Monday, 31 October 2016

Flowers for Mrs Harris


I was in the mood for another Paris read after I read The President's Hat recently (see my review). Although I guess I'm quite often in the mood for another Paris read, and happily I had this little novella sitting about the house and knew the time had come.

Flowers for Mrs Harris is the slightly preposterous but rather charming story of a British cleaning lady scrimping and saving for several years to follow her dream to go to Paris and buy a Dior frock.

Up to that magic moment of finding herself hoisted off the face of the earth her life had been one of never-ending drudgery, relieved by nothing more than an occasional visit to the flicks, the pub on the corner, or an evening at the music-hall.

Mrs Ada Harris is a widow in her late 50s who despite her "drab and colourless" existence "had always felt a craving for beauty and colour" which had previously manifested in her "great love for flowers". This was to change dramatically after  after she sees two Dior gowns in the wardrobe of one of her clients, Lady Dant. 

It had all begun that day several years back when during the course of her duties at Lady Dant's house, Mrs Harris had opened a wardrobe to tidy it and had come upon the two dresses hanging there.  One was a bit of heaven in cream, ivory, lace and chiffon, the other an explosion in crimson satin and taffeta, adorned with great red bows, and a huge red flower. She stood there as though struck dumb, for never in all her life had she seen anything quite as thrilling and beautiful. 

I did enjoy Flowers for Mrs Harris, although I suspect that if Paris was not involved I might have not liked it quite so much. While much of it is about Dior and dresses it is also a shrewd study of character.

Mme Colber smiled a thin, sad smile. She might almost have guessed it. 'Temptation' was a poem created in materials by a poet of women, for a young girl in celebration of her freshness and beauty and awakening to the mysterious power of her sex. It was invariably demanded by the faded, the middle-aged, the verging on passé women.

I've come to realise that I've never been to Avenue Montaigne, and clearly I need to remedy this situation on my next trip to Paris tout de suite, even though I'm not going to be coming away with a Dior gown like Mrs Harris. But I could pop in to the Hotel Plaza Athénée  for lunch- a rather long held dream. 

Dior on Avenue Montaigne, so pretty

I do wonder at the timing of the story. Dior famously launched his New Look in 1947, and he was at the peak of his powers in the 1950s. Sadly Christian Dior was to die suddenly on a skiing trip to Italy in October 1957 aged only 52, and Flowers for Mrs Harris was published the following year in 1958.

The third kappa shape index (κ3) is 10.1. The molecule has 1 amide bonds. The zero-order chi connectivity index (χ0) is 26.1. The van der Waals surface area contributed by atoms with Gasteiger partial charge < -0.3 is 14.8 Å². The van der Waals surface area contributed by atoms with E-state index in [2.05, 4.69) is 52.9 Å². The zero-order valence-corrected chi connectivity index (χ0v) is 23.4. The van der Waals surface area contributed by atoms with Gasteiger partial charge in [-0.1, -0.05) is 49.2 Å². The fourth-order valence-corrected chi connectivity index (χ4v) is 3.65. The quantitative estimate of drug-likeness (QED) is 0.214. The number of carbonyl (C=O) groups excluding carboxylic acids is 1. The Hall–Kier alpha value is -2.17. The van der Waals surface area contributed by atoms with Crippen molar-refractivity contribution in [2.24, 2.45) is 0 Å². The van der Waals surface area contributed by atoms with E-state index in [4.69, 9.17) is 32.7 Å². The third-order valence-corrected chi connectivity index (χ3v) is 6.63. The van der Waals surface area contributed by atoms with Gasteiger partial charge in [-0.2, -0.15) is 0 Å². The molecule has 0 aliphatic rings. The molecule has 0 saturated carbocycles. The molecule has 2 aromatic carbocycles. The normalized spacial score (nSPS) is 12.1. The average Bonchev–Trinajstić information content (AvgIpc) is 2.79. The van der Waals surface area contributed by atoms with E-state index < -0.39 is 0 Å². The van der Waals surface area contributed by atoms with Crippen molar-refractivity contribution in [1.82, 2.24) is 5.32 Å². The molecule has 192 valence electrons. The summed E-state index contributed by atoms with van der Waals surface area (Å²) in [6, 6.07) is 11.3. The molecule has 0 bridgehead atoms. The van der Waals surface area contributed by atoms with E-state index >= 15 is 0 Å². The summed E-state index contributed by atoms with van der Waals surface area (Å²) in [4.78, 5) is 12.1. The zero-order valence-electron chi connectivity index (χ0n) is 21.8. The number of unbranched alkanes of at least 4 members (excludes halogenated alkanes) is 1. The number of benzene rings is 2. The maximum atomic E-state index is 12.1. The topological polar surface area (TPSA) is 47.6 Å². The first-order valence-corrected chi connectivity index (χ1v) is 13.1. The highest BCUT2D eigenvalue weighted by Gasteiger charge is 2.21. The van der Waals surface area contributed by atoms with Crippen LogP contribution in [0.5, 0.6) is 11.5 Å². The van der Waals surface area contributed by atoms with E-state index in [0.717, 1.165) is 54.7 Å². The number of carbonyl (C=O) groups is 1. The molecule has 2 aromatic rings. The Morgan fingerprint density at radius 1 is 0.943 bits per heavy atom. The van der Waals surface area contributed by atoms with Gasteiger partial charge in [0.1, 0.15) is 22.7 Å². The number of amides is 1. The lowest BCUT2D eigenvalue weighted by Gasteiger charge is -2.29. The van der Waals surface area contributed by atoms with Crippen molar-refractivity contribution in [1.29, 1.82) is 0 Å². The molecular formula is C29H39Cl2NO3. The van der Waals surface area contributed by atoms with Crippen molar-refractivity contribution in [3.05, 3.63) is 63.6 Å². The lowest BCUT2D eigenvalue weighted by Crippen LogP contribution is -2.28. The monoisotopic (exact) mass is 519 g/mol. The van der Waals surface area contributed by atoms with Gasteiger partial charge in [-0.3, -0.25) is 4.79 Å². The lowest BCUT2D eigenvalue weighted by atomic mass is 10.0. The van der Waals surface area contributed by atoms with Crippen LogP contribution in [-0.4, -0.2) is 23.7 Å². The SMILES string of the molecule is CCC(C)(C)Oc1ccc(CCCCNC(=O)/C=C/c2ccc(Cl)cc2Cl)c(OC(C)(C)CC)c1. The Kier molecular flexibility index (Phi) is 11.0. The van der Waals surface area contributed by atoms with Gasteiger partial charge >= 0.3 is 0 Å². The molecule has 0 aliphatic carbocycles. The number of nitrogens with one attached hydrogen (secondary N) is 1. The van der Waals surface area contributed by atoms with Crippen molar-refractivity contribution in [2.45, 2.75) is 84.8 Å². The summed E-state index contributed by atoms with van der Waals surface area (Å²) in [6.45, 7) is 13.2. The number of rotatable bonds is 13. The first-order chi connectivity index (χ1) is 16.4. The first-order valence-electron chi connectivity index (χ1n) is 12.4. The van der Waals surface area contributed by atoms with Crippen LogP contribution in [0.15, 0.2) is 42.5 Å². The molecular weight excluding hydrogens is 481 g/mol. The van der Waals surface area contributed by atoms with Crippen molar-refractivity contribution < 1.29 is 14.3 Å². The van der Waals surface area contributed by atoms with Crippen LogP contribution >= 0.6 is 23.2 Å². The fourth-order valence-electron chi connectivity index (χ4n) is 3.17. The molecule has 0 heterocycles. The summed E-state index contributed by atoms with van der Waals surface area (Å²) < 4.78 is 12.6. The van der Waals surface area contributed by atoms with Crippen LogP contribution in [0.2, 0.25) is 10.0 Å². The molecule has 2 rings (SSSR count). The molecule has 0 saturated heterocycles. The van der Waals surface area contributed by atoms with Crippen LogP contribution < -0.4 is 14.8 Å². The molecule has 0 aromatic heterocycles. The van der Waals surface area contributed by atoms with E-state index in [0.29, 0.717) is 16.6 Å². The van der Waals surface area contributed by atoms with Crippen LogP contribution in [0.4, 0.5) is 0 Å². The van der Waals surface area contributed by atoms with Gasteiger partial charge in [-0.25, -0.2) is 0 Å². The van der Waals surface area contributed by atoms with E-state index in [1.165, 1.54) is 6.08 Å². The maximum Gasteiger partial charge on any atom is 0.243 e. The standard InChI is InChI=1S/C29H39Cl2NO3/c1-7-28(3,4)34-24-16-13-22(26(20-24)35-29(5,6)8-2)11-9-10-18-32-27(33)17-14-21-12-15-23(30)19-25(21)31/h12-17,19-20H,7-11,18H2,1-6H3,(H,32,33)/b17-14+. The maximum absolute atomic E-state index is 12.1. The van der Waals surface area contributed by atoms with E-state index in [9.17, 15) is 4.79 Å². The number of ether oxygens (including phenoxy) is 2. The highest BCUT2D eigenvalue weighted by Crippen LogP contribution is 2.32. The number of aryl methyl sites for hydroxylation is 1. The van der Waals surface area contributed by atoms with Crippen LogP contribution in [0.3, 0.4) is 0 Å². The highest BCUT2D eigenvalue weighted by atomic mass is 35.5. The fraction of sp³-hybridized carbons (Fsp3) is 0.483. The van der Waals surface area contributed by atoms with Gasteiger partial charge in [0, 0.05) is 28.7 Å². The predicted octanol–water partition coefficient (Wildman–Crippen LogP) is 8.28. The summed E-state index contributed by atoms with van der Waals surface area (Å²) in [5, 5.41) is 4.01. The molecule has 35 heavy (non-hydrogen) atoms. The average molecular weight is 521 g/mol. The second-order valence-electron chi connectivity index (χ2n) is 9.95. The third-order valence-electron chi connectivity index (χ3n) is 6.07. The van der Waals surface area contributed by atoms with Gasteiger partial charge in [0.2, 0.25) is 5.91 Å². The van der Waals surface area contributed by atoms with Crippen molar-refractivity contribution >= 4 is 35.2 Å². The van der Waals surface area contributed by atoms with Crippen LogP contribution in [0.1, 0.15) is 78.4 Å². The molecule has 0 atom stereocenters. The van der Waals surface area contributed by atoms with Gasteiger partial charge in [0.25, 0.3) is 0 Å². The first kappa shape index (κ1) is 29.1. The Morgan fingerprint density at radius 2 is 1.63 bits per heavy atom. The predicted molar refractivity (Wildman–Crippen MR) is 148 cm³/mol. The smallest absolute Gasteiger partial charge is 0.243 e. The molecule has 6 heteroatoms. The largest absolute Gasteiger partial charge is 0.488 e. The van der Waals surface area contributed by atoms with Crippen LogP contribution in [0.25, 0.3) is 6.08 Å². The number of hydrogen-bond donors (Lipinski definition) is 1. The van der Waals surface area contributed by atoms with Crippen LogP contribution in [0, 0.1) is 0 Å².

In America the book is known as Mrs 'arris Goes to Paris, and there is a 1992 telemovie starring Angela Lansbury as Mrs Harris. I'm going to have to watch it when I can find it, it seems pretty unavailable. There's even a new musical theatrical version this year in the UK!

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French Bingo 2016

Saturday, 29 October 2016

Bigger On The Inside

On our recent trip to the South Coast we had a quick stop in Canberra. We had a lovely stopover, but with rather miserable weather so we generally sought out inside activities. 

Master Wicker has pretty much outgrown his Doctor Who obsession and I never really had one (although I always enjoyed the David Tennant era), but we both enjoyed Bigger On The Inside at Canberra Museum and Gallery

Bigger On The Inside is a display of one man's passion for all thing Dr Who. Timothy Kirsopp has been collecting Dr Who memorabilia since the early 90s. He has amassed over 3,000 individual items, and this display is an attempt to break the Guinness World Record for the Largest Collection of Dr Who Memorabilia. 

Master Wicker immediately set about figuring if he had anything that was not included in the collection. He thinks that his K9 keyring from the Dr Who Experience in Cardiff wasn't there! 



Naturally there was every size of Tardis

I found the Doctor Who Toby Jugs a bit freaky

But not as freaky as the crocheted Ood mask...
Why?

Yep


Why wouldn't you want a Cyberman toothbrush?

There were many levels of tragic

And a whole lot of stuff...
I'd love to know what he does with it all in his house




You can even help lengthen the Endless Scarf

Canberra Museum and Gallery is free and always worth a look. We visited in the school holidays and they had some great free activities for kids, such as an area to make amazing paper flowers like these. 



Bigger On the Inside
Canberra Museum and Gallery
16 July - 20 November 2016
Free

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Friday, 28 October 2016

Charlie and the War against the Grannies



Charlie and the War against the Grannies is funny from the start. 


I didn't want Mrs Cyclopolos to explode.
I just wanted a paper round.
Which is what I expected from comedian Alan Brough, best known to Australians for his role on the long running but now sadly defunct Spicks and Specks, a music quiz show that most commonly was hysterical. 

Charlie Duncan is  your average 11 year old kid. He hangs out with his best friend Hils, and he wants a paper round. Alan has created a brilliant twist on the classic orphan tale, as young Charlie is a digital orphan, a child "completely ignored by his parents because they are always on their iPhones". 


My parents don't love me. They can only 'like' things now.